I understand and some of my larger LPR have picked up fabric parachutes. However I have a lot of the old plastic parachutes that I can still use. I've found the deficiencies of the Estes parachutes to be shroud lines not strong enough, attachment to the plastic not strong enough, and plastic susceptible to heat damage. I can't do so much about heat damage except to be diligent with wadding, but I have new nylon string to use for shroud lines and I am going to experiment with stronger attachments to the plastic material. So I will use the plastic parachutes for however long my supply lasts. I may get around to a separate thread on this eventually.
I also have a large ziplock of plastic chutes but I've given up all confidence in them so they sit in my parts box. I've also become addicted to Qualman baffles which rarely burn the chutes. I sprayed the nylon chutes with fire protective spray which seems effective. The spray doesn't soak in and leaves a residue on top when dry.
 

David Schwantz

Well-Known Member
TRF Supporter
Joined
Jul 23, 2018
Messages
2,520
Reaction score
1,350
Location
MN
rklapp, don't know what a Qualman baffle is. Can you describe? I also have a fire spray, but it does soak in and there is no residue left over. Got it at Jo Ann's.
 

David Schwantz

Well-Known Member
TRF Supporter
Joined
Jul 23, 2018
Messages
2,520
Reaction score
1,350
Location
MN
Pretty sure that is the exact same stuff I have. Never noticed the crystals before. Guess I should put on my glasses once in a while. :(
 

rklapp

NAR# 109557
TRF Supporter
Joined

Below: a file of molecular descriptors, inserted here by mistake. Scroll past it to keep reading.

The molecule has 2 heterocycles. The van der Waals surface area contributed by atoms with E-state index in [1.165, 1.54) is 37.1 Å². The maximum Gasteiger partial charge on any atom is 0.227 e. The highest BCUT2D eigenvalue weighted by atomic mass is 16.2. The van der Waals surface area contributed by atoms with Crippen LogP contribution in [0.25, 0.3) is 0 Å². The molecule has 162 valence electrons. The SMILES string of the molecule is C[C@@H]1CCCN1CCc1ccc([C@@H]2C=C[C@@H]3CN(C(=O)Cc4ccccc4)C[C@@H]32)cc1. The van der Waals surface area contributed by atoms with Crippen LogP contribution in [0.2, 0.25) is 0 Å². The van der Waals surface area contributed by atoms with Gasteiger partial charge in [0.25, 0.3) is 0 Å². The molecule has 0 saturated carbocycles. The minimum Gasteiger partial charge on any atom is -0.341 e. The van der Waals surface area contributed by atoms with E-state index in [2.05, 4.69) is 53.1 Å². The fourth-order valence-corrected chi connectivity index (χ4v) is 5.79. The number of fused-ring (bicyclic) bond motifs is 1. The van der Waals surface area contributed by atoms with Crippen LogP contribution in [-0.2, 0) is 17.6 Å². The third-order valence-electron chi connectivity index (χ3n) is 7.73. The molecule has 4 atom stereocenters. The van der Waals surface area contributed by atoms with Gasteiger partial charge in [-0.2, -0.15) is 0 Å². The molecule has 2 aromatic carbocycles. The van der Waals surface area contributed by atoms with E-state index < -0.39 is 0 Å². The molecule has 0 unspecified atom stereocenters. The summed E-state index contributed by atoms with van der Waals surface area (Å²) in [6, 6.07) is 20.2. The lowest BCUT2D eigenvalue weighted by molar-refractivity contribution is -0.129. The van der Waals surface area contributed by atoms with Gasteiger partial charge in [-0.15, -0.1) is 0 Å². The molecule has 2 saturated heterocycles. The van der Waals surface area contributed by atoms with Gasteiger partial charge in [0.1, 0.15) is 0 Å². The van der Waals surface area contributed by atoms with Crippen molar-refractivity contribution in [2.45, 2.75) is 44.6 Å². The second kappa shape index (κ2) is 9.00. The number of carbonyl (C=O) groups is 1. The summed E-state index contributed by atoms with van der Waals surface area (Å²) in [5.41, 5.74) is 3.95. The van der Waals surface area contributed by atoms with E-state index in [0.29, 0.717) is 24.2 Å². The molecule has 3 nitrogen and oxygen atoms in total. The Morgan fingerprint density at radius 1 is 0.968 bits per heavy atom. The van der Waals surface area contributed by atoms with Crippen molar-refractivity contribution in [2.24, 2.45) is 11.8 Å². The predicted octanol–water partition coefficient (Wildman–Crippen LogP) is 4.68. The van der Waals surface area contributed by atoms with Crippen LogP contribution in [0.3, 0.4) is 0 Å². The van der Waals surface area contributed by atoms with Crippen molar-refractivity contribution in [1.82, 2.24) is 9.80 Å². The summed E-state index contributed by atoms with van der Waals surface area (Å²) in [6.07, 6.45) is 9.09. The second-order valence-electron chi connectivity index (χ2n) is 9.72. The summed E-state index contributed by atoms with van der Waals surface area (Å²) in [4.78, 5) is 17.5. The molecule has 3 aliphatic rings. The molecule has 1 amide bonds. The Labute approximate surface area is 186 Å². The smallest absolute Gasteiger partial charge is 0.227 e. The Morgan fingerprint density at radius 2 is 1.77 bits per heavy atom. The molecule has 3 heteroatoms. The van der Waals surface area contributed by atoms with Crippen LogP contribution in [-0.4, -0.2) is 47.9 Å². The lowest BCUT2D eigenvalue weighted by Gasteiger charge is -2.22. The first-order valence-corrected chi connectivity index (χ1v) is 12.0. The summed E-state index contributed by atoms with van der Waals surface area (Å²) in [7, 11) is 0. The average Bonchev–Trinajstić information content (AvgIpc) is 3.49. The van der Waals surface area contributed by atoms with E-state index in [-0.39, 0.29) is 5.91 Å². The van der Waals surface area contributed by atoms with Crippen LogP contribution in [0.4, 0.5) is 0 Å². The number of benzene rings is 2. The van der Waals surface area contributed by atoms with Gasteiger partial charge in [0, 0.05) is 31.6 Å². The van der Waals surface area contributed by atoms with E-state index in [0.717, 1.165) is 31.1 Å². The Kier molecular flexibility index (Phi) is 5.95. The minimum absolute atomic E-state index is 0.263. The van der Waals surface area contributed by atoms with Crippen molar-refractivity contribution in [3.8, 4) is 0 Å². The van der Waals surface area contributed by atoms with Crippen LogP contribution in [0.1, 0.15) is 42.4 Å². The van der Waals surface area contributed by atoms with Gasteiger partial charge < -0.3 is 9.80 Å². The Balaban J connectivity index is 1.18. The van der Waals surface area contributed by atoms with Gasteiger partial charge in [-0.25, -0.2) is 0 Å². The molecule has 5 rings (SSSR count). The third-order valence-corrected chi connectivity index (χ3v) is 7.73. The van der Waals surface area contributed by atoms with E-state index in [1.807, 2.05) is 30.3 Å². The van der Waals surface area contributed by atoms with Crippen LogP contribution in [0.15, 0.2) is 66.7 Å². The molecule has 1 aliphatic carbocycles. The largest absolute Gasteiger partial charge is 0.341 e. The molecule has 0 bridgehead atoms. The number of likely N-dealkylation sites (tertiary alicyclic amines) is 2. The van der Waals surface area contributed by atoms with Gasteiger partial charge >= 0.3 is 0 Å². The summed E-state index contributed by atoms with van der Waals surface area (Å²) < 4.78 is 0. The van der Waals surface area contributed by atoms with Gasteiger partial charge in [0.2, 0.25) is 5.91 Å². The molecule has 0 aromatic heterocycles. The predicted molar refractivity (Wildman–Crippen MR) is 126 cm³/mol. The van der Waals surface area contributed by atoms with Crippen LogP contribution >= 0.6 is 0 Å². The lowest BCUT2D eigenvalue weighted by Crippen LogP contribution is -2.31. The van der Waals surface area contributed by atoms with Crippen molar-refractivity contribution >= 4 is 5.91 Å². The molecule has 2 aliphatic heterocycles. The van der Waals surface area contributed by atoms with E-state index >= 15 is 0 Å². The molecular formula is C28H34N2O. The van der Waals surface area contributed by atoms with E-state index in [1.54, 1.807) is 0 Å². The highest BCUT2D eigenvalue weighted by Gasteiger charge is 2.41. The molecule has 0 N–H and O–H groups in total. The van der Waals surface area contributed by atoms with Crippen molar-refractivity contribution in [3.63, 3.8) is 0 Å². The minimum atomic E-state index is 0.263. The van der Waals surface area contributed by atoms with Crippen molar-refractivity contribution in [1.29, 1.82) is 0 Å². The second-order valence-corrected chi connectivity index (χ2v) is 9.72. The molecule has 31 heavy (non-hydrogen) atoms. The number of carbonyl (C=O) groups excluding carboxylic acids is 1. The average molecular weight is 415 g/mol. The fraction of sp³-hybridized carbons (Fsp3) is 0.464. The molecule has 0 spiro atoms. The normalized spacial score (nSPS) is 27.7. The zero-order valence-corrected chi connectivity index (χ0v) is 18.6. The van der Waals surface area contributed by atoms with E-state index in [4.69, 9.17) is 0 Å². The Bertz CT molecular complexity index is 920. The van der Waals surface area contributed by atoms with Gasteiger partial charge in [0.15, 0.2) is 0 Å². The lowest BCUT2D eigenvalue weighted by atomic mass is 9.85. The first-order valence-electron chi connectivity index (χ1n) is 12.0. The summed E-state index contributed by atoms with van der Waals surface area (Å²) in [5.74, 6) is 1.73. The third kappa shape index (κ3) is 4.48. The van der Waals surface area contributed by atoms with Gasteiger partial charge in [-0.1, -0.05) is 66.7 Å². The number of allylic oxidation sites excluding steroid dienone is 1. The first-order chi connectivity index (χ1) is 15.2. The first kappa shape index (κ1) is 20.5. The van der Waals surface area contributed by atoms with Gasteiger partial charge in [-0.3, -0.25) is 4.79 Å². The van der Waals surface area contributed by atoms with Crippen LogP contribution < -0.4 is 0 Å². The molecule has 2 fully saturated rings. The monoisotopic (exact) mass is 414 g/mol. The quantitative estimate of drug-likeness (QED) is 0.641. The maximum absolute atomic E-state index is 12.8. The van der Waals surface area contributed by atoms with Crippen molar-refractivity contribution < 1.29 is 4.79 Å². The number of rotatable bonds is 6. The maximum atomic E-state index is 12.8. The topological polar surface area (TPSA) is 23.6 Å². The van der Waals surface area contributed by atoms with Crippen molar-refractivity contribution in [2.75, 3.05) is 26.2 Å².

May 8, 2020
Messages
2,279
Reaction score
1,730
Location
Oahu, Hawaii
I’m also using the thin mil nylon chutes from Top Flight.
 

Sooner Boomer

Well-Known Member
Joined
Mar 21, 2011
Messages
3,815
Reaction score
1,640
Zip lock bags - snack and sandwich size, used prescription pill bottles. Crystal Lite "cans". I can store several Estes plastic chutes, each in its own zip lock, then put all of one size in a Crystal Lite can. I have all sizes pill bottles. I can fit an Estes nylon chute in the largest. The key thing is to seperate by size/materiel, and LABEL what they are!
 

Rmowens54

New Member
Joined
Mar 22, 2021
Messages
4
Reaction score
2
My biggest problem from launch to launch is managing parachutes. Since almost the beginning of time I've used snap swivels on parachutes so they could move from rocket to rocket. Now I end up with an assortment of parachutes with broken lines, lines pulled loose, etc., and of course different diameters. I need a way to organize them in my range box so I can pull out the diameter than I want, and also keep separate the damaged ones from the good ones.

I have several real old parachutes in fairy good condition that I'm going to retire, but I have a lot of new ones that I need to build and start using so I want to be able to manage those well from the start.
Not the same thing as using a gear box but I hang mine, sorted by size on a set of small finish nails in the back of a closet. All are on snap swivels. Depending on anticipated wind conditions I pack the chutes at my house before departing for the launch site.
 

dr wogz